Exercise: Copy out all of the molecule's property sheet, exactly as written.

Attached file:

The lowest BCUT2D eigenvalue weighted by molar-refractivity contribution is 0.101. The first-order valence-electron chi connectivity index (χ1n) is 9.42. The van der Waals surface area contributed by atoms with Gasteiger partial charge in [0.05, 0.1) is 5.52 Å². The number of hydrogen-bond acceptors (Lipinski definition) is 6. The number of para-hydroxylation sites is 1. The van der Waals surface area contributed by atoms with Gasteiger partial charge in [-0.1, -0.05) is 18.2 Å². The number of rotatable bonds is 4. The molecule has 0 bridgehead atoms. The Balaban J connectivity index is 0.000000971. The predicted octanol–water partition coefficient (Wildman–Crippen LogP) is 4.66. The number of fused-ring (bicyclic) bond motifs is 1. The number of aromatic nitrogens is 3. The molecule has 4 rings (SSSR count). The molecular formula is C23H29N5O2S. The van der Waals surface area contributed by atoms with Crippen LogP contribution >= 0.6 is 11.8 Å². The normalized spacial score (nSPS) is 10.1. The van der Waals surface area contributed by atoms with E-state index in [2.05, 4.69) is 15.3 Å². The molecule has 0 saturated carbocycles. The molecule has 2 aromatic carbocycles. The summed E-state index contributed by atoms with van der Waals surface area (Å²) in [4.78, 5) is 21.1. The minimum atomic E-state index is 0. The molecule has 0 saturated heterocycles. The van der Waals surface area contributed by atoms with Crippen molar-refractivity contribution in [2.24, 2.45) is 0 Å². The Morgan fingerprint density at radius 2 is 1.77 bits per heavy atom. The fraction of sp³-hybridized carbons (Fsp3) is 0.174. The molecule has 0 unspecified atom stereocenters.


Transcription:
The lowest BCUT2D eigenvalue weighted by molar-refractivity contribution is 0.101. The first-order valence-electron chi connectivity index (χ1n) is 9.42. The van der Waals surface area contributed by atoms with Gasteiger partial charge in [0.05, 0.1) is 5.52 Å². The number of hydrogen-bond acceptors (Lipinski definition) is 6. The number of para-hydroxylation sites is 1. The van der Waals surface area contributed by atoms with Gasteiger partial charge in [-0.1, -0.05) is 18.2 Å². The number of rotatable bonds is 4. The molecule has 0 bridgehead atoms. The Balaban J connectivity index is 0.000000971. The predicted octanol–water partition coefficient (Wildman–Crippen LogP) is 4.66. The number of fused-ring (bicyclic) bond motifs is 1. The number of aromatic nitrogens is 3. The molecule has 4 rings (SSSR count). The molecular formula is C23H29N5O2S. The van der Waals surface area contributed by atoms with Crippen LogP contribution >= 0.6 is 11.8 Å². The normalized spacial score (nSPS) is 10.1. The van der Waals surface area contributed by atoms with E-state index in [2.05, 4.69) is 15.3 Å². The molecule has 0 saturated carbocycles. The molecule has 2 aromatic carbocycles. The summed E-state index contributed by atoms with van der Waals surface area (Å²) in [4.78, 5) is 21.1. The minimum atomic E-state index is 0. The molecule has 0 saturated heterocycles. The van der Waals surface area contributed by atoms with Crippen molar-refractivity contribution in [2.24, 2.45) is 0 Å². The Morgan fingerprint density at radius 2 is 1.77 bits per heavy atom. The fraction of sp³-hybridized carbons (Fsp3) is 0.174. The molecule has 0 unspecified atom stereocenters.